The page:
Environmental groups see hydrogen as a distraction by fossil fuel corporations away from carbon reductions and renewable energy technologies.
But MIT researchers say renewables still need a backup for when the sun doesn't shine and the wind doesn't blow. The gap is currently filled by burning fossil fuels, which could be cost-competitively replaced by hydrogen.
The researchers found that there is a "promising role for hydrogen to play in the energy transition," even with high costs for production, transmission, and storage.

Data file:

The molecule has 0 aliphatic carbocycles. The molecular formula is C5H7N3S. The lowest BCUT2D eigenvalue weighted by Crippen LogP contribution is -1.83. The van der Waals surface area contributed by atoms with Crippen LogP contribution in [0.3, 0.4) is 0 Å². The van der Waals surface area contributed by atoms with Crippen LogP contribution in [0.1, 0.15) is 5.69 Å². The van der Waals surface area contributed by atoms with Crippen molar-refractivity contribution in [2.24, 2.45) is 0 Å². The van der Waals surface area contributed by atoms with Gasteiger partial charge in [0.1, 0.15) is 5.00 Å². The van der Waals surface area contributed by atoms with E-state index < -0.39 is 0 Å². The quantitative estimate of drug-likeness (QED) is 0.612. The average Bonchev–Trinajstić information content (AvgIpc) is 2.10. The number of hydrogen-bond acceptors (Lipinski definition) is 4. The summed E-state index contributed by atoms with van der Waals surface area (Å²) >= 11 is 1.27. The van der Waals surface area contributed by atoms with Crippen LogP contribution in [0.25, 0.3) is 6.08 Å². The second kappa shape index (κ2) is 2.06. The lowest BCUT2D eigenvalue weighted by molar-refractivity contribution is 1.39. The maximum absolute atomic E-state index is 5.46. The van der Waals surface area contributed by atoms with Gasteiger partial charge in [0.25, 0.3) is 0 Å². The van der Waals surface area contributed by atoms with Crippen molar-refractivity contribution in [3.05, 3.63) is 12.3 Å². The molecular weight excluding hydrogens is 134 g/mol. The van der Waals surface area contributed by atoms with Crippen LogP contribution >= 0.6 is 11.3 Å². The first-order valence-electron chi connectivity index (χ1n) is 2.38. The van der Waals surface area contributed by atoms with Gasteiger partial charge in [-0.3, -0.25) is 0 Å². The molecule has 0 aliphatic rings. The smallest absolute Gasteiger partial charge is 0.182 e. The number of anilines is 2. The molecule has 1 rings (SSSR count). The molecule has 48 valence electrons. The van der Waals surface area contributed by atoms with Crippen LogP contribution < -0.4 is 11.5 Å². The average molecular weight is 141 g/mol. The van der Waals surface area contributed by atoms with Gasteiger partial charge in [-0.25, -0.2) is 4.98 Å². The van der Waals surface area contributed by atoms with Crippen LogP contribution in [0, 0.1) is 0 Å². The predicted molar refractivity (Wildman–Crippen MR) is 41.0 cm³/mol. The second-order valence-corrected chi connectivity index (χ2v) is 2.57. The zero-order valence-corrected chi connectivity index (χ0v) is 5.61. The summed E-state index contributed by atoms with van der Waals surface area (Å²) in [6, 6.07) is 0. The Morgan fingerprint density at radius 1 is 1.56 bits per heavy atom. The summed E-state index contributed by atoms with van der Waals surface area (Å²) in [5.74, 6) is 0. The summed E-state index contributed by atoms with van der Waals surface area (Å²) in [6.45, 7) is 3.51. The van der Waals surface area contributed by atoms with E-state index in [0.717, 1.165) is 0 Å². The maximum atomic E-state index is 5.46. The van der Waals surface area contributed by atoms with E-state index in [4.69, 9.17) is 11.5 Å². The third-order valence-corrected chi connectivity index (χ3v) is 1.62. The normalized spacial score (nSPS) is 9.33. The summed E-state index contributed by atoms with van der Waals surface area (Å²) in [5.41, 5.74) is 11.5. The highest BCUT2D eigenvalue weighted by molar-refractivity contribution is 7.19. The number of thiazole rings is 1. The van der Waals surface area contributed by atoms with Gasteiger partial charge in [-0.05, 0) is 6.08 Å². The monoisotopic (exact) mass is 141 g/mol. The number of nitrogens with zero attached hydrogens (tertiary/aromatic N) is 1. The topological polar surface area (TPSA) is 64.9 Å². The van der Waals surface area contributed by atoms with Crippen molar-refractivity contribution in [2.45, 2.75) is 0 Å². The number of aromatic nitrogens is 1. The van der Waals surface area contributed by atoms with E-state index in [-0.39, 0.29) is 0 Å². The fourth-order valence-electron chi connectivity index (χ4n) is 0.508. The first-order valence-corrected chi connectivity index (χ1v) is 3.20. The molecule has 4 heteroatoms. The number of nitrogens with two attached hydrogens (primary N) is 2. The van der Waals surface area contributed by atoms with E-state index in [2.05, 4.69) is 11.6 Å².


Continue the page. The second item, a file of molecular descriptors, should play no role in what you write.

“As we move to more and more renewable penetration, this intermittency will make a greater impact on the electric power system,” says Emre Gençer, a research scientist at the MIT Energy Initiative (MITEI). “If we’re to achieve zero-carbon electricity, we must replace all greenhouse gas-emitting sources."
John Engel is the Content Director for Renewable Energy World. For the past decade, John has worked as a journalist across various mediums -- print, digital, radio, and television -- covering sports, news, and politics. He lives in Asheville, North Carolina with his wife, Malia.
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